Egypt's Christians fearful of further attacks on Orthodox Christmas eve
Residents ask where were the police when the bombs were planted?
United States President Donald Trump congratulated the Egyptian president for his plan to inaugurate the largest cathedral in the Middle East on Sunday, a day after a policeman was killed trying to defuse a bomb planted near a Cairo church.
President Abdel Fattah El-Sisi was scheduled to open the Cathedral of the Nativity in the new administrative capital outside of Cairo on Sunday, which Egypt claims will be the largest in the Middle East.
"President El-Sisi is moving his country to a more inclusive future," Mr Trump wrote on Twitter.
But on the eve of Orthodox Christmas, Egypt’s Christians say they are more fearful than ever of further sectarian attacks.
The explosion on Saturday was the latest in a series of incidents targeting Egypt’s Coptic Christian population, occurring just a week after Mr El-Sisi ordered the formation of a new agency to combat sectarian incidents.
On Saturday, explosive devices were planted around the Church of the Virgin Mary and St Mercurius in the Ezbet Al Haggana district of Nasr City, a security source told The National.
Several were removed safely but the last, concealed in a bag, exploded when police bomb disposal technicians attempted to deactivate it. Police Major Mostafa Ebeid was killed in the blast, which wounded two other officers and a bystander.
On Sunday, the church doors remained decked in celebratory red and white cloth, but dozens of riot police blocked nearby roads.
Local Christians in the working class neighbourhood said they felt aggrieved by the belated increase in security. “Where was the protection?” asked Fady, a government employee who declined to give his last name. “Before the attack there were only three middle aged policemen who were drinking tea outside the door. Nothing else.”
Samuel, a local Christian tuk tuk driver, said his community felt increasingly targeted. “Every year, [the extremists] do this to us. Every year, they make us live in fear,” he said, asking that his surname be withheld. “At times I feel safer during Ramadan than at Christmas.”
Another resident, who gave her name as Um Nabil, said while she was grateful to security forces, more needed to be done to protect Egypt’s beleaguered religious minorities. “Thank God for the officer who dismantled the bombs, he is a hero,” said the 56-year-old dressmaker. “But the question remains where were the police when the bombs were planted?”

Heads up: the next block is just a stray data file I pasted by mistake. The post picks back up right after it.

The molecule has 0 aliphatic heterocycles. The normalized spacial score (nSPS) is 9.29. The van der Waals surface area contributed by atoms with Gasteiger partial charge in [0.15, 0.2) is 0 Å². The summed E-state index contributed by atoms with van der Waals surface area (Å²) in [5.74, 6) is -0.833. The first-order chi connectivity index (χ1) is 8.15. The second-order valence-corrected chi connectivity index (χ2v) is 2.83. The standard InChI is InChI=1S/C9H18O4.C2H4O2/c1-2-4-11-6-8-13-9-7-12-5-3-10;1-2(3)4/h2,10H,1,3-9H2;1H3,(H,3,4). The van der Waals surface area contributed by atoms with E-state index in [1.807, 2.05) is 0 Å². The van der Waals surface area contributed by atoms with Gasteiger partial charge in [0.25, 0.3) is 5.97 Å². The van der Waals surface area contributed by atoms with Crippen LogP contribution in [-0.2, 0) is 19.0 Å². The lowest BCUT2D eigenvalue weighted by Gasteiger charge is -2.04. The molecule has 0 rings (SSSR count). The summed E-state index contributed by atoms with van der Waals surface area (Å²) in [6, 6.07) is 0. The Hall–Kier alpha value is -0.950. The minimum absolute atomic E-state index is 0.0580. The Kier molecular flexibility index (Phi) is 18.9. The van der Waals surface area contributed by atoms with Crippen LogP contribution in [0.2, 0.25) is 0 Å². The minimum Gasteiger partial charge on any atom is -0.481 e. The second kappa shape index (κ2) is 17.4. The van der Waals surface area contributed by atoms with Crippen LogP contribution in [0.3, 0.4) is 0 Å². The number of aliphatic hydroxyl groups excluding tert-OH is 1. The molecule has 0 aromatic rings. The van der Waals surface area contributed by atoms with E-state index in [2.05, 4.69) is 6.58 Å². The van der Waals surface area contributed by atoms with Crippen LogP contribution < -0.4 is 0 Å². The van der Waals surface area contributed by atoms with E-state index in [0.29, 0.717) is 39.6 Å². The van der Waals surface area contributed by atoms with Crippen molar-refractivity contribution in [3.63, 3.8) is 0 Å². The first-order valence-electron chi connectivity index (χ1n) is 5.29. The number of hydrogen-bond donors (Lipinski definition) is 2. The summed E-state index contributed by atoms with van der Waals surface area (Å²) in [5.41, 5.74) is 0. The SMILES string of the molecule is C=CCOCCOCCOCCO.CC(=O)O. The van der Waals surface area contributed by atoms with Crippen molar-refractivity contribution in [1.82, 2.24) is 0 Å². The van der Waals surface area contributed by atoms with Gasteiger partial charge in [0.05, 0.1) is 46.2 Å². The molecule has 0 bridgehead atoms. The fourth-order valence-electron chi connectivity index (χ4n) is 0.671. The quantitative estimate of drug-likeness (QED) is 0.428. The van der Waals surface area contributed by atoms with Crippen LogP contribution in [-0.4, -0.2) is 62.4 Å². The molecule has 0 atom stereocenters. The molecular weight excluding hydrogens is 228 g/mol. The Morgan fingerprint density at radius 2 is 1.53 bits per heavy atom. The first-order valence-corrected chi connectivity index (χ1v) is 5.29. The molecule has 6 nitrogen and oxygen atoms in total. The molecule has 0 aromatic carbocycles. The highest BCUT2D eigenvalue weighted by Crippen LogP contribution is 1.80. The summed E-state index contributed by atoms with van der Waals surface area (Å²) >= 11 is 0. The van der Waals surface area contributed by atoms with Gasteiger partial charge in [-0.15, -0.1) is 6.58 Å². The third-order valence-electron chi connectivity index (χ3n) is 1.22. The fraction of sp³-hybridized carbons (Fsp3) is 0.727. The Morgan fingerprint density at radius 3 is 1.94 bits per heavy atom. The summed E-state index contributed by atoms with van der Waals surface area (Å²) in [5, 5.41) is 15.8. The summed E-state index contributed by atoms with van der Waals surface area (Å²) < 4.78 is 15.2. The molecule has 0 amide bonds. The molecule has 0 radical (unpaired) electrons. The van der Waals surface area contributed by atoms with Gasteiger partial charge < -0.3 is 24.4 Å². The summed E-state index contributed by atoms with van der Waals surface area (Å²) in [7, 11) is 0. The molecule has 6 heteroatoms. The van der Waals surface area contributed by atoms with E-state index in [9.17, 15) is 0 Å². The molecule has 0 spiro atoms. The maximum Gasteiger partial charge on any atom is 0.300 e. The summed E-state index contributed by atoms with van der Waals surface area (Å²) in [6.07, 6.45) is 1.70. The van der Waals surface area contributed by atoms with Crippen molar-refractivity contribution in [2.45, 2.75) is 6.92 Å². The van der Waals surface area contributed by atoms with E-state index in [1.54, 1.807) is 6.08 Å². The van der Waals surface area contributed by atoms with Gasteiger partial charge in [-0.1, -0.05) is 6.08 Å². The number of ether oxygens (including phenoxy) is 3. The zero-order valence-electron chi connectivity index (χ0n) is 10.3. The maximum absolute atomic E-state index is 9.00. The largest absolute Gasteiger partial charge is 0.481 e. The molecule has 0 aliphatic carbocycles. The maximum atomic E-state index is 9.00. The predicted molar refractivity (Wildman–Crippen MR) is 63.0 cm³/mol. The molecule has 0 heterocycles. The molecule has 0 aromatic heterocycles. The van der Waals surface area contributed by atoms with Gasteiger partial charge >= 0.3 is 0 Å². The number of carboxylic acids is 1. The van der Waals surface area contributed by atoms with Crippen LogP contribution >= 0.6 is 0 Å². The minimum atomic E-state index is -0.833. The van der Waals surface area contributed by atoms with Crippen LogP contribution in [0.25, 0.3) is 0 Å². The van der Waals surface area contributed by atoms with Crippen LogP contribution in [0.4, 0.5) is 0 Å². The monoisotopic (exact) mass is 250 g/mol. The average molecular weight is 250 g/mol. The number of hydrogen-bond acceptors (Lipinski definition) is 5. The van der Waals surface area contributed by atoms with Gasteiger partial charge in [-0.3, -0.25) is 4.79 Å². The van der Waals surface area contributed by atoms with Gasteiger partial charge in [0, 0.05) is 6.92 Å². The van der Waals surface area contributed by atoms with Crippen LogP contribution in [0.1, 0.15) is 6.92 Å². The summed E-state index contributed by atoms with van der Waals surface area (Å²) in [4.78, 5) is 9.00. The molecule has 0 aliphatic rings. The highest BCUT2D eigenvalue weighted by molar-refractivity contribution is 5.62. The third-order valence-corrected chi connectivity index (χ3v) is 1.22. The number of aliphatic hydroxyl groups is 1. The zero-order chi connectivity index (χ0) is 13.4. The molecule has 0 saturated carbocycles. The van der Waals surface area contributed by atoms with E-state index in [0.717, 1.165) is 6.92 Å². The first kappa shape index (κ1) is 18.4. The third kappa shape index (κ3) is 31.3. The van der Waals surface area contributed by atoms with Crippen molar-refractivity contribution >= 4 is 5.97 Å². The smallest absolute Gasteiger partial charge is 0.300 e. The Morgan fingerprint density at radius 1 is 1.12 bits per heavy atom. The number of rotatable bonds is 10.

As she prepared food under the gaze of Jesus Christ and the late Coptic Pope Shenouda III posters in her home ahead of Monday’s Orthodox Christmas celebration, Um Nabil recalled a more peaceful past. “It was never like this when I was young. Muslims and Christians were one, and people used to congratulate each other [during holy days]. Now you can hear the sheikhs on the TV saying ‘whoever is not Muslim is an apostate’. And if you object, you are accused of stirring sectarianism.”
A security source, who spoke to The National on the condition of anonymity, said police were working to identify the perpetrators of Saturday’s bombing. “We are currently listening to testimonies of eyewitnesses and the imam of the mosque who said he saw the perpetrator planting the bombs.”
Earlier, police were notified after an imam at the neighbouring mosque warned church security about suspicious activity.
There was no immediate claim of responsibility but previous attacks have been carried out by extremist Islamic militants.
Copts make up about 10 per cent of Egypt's 97 million population but complain of discrimination. In the past two years, extremist attacks have killed over 100 Egyptian Christians.
In November, an ambush on three buses carrying pilgrims from a remote desert monastery south of Cairo left seven people dead, including six from one family, and 19 wounded.
On Palm Sunday last year, attacks on churches in Alexandria and Tanta killed 47 and injured over 120.
Since the beginning of December, Egyptian security forces have stationed thousands of troops – including special forces – outside churches across the country.
At times, security forces have been accused of discriminating against Copts. In December, a policeman assigned to protect a church shot to death a Coptic man and his son after a verbal dispute in Minya, a governorate in Upper Egypt with a large Christian population.
A Christian masters student reached by telephone in Minya told The National his family was debating whether to attend midnight mass or not. “We keep thinking that if we don’t go, God will understand,” said Hamdy Abdel Messeh.
“Throughout the years, Copts have suffered and have been discriminated against but we have continued to live and survive,” Mr Abdel Messeh said.
But these days, he said, a quote by the Egyptian author Naguib Mahfouz kept coming to mind. “Fear doesn't prevent death. It prevents life.”
Updated: January 6, 2019 07:57 PM